US Oil & Gas Association

Illinois Oil & Gas Association

Society of Petroleum Engineer

The Petroleum Marketers Association of America

National Petroleum Council



BMI Research

The Petroleum Institute

University of Calgary

The Oxford Princeton Programme

University of Leeds

University of Dundee

British Columbia Institute of Technology

Canadian Energy Research Institute

Montan Universitat

Oil Center Research

Research Institute of Petroleum Industry

Politecnico di Torino


Universita Degli Studi Di Perugia


SPE Journal

Journal of Petroleum Technology



The virtual Geology Department Canda

Drilling Info

Technology Review (MIT) – Power and Politics in World Oil
The Economist – Oil and Gas
Global Policy Forum – Oil and Natural Gas in Conflict
Columbia – Center on Global Energy Policy
World Bank – The Great Plunge in Oil Prices: Causes, Consequences and Policy Response
American Petroleum Institute – Industry Economics
Oil and Gas Journal – Economics and Oil Market News
Oil and Gas UK – Economic Report 2014

OPEC Monthly Oil Market Report

Platts Real Time Oil Market Data

TEEIC – Potential Impacts of Oil and Gas Production
Kharaka and Dorsey – Environmental issues of petroleum exploration and production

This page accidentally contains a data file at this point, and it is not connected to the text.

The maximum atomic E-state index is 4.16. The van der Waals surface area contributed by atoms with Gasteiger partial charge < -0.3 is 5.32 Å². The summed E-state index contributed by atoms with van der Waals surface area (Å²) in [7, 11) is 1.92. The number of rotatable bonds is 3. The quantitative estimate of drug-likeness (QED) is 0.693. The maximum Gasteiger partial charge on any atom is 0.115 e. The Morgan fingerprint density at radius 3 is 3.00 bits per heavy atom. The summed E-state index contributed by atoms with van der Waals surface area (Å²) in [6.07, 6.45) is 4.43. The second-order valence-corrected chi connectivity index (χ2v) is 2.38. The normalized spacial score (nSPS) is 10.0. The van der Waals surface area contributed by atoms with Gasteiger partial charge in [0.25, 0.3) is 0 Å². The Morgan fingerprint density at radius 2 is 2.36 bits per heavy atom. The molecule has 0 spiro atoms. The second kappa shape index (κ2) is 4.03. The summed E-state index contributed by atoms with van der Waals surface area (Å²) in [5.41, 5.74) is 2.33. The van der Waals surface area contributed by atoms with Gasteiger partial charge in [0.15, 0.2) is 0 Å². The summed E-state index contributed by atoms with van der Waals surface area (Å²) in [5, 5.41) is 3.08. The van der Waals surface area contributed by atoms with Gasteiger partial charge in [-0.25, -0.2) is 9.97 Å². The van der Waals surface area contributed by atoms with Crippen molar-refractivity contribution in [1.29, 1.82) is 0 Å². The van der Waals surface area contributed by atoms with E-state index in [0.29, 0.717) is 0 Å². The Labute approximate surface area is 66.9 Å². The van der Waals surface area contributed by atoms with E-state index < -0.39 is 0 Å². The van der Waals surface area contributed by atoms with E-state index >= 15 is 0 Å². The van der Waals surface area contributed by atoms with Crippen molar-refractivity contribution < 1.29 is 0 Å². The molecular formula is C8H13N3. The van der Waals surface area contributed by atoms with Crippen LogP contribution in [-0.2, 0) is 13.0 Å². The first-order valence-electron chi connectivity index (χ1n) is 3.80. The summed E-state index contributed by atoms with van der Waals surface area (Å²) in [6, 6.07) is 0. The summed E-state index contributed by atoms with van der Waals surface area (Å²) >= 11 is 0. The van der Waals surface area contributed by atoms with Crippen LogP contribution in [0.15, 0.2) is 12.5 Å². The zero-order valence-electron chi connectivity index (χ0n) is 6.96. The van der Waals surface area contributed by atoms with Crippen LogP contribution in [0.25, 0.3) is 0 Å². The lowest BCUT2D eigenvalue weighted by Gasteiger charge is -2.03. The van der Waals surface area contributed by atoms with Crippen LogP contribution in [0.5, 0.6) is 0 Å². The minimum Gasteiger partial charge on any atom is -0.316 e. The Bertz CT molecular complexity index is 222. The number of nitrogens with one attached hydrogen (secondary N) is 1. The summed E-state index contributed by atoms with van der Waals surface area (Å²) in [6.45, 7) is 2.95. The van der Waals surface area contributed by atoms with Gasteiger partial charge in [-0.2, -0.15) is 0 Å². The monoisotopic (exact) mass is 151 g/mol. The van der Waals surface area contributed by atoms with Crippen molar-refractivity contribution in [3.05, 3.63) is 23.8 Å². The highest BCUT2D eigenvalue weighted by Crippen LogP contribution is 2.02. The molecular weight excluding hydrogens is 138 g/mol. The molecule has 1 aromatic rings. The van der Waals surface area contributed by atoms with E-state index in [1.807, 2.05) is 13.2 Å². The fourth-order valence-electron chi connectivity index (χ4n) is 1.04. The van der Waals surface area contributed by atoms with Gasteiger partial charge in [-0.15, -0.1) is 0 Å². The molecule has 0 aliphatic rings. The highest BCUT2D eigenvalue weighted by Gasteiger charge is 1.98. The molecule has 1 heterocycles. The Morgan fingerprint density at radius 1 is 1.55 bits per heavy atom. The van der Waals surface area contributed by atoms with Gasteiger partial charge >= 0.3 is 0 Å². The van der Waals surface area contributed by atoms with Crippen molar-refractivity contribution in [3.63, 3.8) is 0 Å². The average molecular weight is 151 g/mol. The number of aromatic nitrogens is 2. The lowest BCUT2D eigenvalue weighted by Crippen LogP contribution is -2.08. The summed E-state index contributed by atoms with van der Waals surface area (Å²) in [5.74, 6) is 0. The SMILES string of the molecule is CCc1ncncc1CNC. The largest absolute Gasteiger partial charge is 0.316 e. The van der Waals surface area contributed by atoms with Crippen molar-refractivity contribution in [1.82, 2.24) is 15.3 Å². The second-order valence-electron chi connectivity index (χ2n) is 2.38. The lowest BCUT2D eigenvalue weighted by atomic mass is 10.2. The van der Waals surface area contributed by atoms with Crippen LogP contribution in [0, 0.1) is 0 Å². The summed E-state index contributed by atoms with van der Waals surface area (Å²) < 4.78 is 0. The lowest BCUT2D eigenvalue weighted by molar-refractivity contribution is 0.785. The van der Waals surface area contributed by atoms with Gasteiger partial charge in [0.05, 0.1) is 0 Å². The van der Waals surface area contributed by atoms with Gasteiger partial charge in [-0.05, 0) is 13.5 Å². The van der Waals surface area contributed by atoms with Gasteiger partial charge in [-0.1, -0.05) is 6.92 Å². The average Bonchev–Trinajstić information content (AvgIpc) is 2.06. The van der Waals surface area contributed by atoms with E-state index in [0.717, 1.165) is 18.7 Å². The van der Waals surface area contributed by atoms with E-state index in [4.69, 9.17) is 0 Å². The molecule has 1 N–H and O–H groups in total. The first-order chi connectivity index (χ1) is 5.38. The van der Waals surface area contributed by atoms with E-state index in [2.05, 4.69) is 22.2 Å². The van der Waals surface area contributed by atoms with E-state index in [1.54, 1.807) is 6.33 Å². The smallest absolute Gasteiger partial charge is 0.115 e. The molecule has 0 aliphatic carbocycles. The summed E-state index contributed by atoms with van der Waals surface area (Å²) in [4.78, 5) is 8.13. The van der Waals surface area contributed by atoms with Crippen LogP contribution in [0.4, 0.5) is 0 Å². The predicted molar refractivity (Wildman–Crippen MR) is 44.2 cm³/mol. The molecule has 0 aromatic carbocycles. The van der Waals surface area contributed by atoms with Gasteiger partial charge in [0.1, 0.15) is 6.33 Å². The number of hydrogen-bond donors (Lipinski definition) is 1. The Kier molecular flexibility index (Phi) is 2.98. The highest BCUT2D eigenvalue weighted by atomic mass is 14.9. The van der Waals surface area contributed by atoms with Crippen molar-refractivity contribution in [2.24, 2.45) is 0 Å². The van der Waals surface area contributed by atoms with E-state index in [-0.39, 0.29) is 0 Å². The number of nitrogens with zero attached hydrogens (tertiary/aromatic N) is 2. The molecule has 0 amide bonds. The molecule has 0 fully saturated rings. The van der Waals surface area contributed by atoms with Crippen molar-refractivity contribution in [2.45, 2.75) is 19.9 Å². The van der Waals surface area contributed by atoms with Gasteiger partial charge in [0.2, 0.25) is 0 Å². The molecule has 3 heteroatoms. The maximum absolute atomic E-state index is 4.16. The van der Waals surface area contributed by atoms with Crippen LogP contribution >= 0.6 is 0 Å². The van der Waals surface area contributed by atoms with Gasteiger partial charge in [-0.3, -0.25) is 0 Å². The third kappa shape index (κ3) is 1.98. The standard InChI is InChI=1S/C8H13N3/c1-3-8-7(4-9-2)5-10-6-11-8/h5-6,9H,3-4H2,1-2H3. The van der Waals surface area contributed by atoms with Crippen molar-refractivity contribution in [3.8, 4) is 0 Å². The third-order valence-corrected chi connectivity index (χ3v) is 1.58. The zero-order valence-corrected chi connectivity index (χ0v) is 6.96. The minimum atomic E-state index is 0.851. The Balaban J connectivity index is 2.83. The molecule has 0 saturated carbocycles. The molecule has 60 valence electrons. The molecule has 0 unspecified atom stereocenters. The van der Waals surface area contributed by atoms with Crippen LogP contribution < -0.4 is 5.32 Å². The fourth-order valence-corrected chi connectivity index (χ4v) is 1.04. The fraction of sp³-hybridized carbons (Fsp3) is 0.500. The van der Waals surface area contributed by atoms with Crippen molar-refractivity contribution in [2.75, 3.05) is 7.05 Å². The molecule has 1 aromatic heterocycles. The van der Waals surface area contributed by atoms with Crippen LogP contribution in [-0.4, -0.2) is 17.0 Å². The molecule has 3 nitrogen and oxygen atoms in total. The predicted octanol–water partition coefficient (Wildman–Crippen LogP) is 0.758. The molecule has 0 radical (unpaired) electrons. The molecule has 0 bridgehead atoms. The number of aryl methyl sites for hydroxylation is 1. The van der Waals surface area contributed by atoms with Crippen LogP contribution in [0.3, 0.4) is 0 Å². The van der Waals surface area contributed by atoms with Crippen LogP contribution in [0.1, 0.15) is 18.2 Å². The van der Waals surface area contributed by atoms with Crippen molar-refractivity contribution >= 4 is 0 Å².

UNESCO – Environmental Impacts of the Oil Industry
Scottish Government Fisheries Research Center – Environmental Impacts
State of the Environment Norway – Environmental Impacts of Oil and Gas activities
National Oceanic and Atmospheric Administration – Effects of Oil and Gas Activities in the Arctic Ocean
IHS – Oil and Gas
Oil and Gas Financial Journal – Analysis
Net News Ledger – Business Analysis
US EPA – Health effects of pollutants emitted from oil and natural gas prod. facilities
Earthworks – Oil and Gas Health Effects
Worcester Polytechnic Institute – The Health Effects of Oil Contamination
Journal of Environmental Sustainability – Towards Sustainability in the Oil and Gas Sector: Benchmarking of Environmental, Health, and Safety Efforts 
Ceres – Oil & Gas Producers
Castagra – Voluntary Sustainability Reporting
GreenBiz – Is there a greener side to Drilling for Oil?
Deep Blue Library – Oil Companies and Sustainability: More than just an Image?
Unep and The E&P Forum – Environmental Management
Financial Times – Oil – The big Drop

International Energy Agency (IEA) Oil Overview 

OilPrice.com – Types of Crude Oil 

  1. US EPA (n.d.) Water Energy. http://epa.gov/climatestudents/solutions/technologies/water.html
  2. BP (2008). Crude Oil and Natural Gas Formation.  http://www.bp.com/liveassets/bp_internet/bp_australia/bp_education_australia/STAGING/local_assets/downloads_pdfs/Module2_Crude_Oil_and_NaturalGas_Formation/bp_module02_int.pdf 
  3. Encyclopedia Britanica (2015). Oil Window. http://www.britannica.com/EBchecked/topic/426266/oil-window 
  4. Norman J. Hyne (2012). Nontechnical guide to petroleum geology, exploration, drilling, and production, Knovel Publishing.
  5. Energy Information Administration (2011). Primary energy consumption by source and sector. http://www.eia.gov/totalenergy/data/monthly/pdf/flow/primary_energy.pdf